?By Jim Sensenbrenner
?Published on March 20, 2014
I bristle when people on the right or left suggest there is a conflict between my support for the Voting Rights Act and voter ID laws. The former is possibly the most important civil rights legislation ever passed, and the latter is a useful tool to prevent fraud.
The belief that no voter should be disenfranchised and every legal vote should be tallied is nonpartisan. And now, as we approach this year's elections, we must ensure the proper protections are in place.
As elected officials, our legitimacy depends on free and fair elections. Support for voting rights and voter identification are consistent goals. Only in hyper-partisan Washington can we lose sight of this.
The VRA has two primary mechanisms to combat voter discrimination. Section 2 allows private citizens or the Department of Justice to bring lawsuits to combat discrimination. It is a powerful weapon, but Section 2 lawsuits are costly, difficult to prove, and there is often no remedy for a flawed election.
In the 1950s and 60s, the federal government continuously banned discriminatory practices like poll taxes and literary tests only to see jurisdictions invent new ways to discriminate, some of which were difficult if not impossible to detect.
Section 5 of the VRA was a groundbreaking response to persistent discrimination. It established a preclearance system that required states with documented histories of discrimination to "pre-clear" changes to voting laws. DOJ had 60 days to object before a change took effect. This extraordinary remedy balanced the right of states to administer elections with the right of the public to ensure they were free of racial discrimination.
In Shelby County v. Holder, the Supreme Court upheld both Sections 2 and 5 of the VRA, but found the Act's test to determine which states were subject to coverage was unconstitutional because it relied on historical data. Thus, the preclearance mechanism survived, but the Court all but eliminated its applicability.
In response to the Court's decision, Senator Leahy and I introduced the Voting Rights Amendment Act of 2014 to modernize the VRA. The amendment establishes a rolling, nationwide formula. States will only be subject to preclearance if they have committed five voting violations in the last fifteen years. And no jurisdiction can be covered more than 10 years after its most recent violation. This new formula is nationwide and restores the balance between states' and voters' rights.
Furthermore, this provision of the act will only apply when it proves needed. In her dissent, Justice Ginsburg accused the Court's majority of throwing away their umbrella in the middle of a rainstorm because they weren't getting wet. This bill ensures we only open the umbrella after feeling raindrops.
There is considerable evidence bolstering the need for the act. During the most recent reauthorization in 2006, Congress held over 20 hearingsand amassed a record of 15,000 pages documenting widespread evidence of discrimination.
More recently, in 2008, Alaska sought to eliminate precincts in several Native villages. The changes would have resulted in Native voters having to travel by air or boat to the reach the nearest precinct. DOJ requested more information, and Alaska withdrew the submission.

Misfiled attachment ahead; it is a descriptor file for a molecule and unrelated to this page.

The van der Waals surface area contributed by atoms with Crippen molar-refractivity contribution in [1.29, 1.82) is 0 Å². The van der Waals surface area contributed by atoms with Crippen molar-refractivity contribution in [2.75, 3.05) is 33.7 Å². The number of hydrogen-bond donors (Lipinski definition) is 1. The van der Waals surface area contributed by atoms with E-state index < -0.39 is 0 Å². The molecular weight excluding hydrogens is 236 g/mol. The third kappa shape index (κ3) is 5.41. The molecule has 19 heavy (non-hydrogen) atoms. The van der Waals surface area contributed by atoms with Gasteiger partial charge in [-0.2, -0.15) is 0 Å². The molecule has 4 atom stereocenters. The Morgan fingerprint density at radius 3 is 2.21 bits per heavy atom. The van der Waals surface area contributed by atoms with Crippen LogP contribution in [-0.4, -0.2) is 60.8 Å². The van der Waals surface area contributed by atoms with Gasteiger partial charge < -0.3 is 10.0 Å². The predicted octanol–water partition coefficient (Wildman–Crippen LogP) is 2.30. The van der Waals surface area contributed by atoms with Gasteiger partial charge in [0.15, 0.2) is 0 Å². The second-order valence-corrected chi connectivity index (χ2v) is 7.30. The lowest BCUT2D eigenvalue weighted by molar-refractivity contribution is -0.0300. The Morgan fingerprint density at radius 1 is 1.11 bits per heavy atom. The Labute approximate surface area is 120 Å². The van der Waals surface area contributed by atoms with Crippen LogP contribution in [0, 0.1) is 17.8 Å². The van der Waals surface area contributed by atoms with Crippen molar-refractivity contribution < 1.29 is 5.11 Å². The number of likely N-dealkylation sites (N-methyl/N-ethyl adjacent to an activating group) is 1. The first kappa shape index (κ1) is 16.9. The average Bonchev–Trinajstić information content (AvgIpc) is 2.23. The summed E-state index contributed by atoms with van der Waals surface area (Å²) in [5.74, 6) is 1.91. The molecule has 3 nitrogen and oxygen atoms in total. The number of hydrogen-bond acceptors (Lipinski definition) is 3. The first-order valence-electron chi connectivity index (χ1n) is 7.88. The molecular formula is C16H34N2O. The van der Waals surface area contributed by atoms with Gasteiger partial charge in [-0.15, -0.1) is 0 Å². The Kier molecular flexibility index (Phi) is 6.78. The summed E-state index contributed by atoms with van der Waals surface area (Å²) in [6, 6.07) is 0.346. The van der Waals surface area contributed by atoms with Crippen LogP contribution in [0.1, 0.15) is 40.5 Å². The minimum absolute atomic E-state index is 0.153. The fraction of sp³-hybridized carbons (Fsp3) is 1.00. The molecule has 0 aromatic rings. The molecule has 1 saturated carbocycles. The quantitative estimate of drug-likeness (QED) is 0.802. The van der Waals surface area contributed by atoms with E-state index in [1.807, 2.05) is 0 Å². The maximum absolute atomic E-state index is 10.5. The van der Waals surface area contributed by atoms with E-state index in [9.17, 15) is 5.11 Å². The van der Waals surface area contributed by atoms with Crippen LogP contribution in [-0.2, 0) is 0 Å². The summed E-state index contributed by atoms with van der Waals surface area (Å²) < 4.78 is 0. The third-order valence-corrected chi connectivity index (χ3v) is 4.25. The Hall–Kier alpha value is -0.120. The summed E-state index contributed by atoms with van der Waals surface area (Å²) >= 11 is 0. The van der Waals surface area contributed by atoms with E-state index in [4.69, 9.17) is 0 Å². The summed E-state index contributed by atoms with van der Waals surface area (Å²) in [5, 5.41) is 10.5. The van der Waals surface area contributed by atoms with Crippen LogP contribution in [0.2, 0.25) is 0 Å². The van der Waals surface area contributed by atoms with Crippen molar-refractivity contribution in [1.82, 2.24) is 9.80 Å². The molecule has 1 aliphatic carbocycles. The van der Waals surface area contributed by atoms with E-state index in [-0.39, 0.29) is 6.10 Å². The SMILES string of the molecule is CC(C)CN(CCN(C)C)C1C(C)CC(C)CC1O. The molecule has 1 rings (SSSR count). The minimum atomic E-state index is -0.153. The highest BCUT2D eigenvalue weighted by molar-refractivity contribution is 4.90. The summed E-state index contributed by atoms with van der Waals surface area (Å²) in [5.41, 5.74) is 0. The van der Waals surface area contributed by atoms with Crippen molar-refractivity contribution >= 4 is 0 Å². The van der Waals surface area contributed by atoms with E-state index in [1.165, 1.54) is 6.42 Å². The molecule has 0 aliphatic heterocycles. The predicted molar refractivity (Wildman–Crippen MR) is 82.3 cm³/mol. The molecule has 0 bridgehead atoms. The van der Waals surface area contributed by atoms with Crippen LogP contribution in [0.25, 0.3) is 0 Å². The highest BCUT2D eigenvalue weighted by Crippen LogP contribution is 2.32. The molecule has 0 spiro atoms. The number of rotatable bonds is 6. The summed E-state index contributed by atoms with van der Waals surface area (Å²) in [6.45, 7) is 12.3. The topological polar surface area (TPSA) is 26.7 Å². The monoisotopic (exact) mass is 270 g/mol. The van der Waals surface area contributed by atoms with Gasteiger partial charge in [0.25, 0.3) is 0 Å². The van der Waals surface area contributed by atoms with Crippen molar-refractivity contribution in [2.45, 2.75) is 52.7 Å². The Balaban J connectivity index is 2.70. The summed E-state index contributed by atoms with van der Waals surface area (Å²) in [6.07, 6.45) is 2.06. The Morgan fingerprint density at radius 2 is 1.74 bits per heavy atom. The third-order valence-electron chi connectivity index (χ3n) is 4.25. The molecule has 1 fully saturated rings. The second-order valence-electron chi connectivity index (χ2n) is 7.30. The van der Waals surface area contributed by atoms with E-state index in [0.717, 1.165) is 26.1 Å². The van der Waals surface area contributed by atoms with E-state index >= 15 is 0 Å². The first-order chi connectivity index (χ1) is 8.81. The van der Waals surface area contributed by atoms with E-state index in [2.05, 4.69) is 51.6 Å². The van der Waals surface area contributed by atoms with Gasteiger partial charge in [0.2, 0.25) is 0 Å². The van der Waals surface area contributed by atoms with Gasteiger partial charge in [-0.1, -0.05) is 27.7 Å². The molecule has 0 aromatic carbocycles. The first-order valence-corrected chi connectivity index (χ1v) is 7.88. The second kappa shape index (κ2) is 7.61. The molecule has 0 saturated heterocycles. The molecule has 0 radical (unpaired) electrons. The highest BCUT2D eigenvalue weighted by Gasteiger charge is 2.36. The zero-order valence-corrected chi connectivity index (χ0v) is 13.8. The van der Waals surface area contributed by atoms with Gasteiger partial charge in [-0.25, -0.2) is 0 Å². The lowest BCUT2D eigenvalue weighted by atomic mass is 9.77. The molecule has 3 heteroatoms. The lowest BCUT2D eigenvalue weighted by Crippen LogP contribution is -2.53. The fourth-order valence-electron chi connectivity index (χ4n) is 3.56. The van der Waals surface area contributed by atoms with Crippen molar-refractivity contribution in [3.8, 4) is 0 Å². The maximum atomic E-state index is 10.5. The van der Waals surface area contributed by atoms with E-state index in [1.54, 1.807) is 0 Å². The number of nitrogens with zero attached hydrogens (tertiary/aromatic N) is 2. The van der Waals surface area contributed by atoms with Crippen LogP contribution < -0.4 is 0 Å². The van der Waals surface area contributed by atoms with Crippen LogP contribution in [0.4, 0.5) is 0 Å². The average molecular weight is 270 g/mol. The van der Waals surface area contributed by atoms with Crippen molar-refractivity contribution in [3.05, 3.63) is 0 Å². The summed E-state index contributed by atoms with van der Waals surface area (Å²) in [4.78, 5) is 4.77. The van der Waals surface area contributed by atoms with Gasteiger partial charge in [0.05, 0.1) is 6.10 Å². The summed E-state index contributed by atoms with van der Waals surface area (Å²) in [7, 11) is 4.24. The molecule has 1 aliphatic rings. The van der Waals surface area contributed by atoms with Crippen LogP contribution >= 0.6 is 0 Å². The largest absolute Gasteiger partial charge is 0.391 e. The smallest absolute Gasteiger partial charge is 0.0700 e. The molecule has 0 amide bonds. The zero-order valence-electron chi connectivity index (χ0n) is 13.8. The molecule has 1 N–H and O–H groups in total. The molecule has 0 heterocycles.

In 2011 in the City of Clinton, Mississippi, officials drew district lines in a way to ensure that the African American community would not have the power to elect a candidate of their choice. Since it was prior to the Court's decision, DOJ was able to use Section 5 to block the change.
Similarly, people only argue that voter fraud isn't a problem when they don't look for it. Several cases of voter fraud were reported in my home state of Wisconsin in the 2012 elections. One case involved a man who recently pleaded guilty to voting in West Milwaukee six times between 2010 and 2012, though he hasn't lived there since 2008, and deliberately voted twice in the 2012 presidential election.
In 2013, a Cincinnati poll worker told a local television station that she also voted twice in the 2012 presidential election. She was later charged with voting illegally in three elections, including voting for a relative who was in a coma, and pled no contest to four counts.
Americans are required to provide proper photo identification to fly, buy alcohol, cigarettes or tickets to R-rated movies. ID is required to drive a car. For those who can't afford a photo ID, states should and often do provide them for free. Responsible voter ID laws protect the integrity of the ballot box without discriminating against minority voters.
The amended VRA has modest voter ID carve-outs recognizing the compatibility of stopping both discrimination and fraud. It also includes new nationwide transparency provisions to help identify potentially discriminatory voting changes, as well as a provision to enhance the ability of federal courts to order a preclearance remedy when appropriate.
Proponents face an uphill battle, but the Voting Rights Amendment Act is worth the fight. The right to vote should be unassailable. This is not a partisan principle, but an American one.
View online: USA TODAY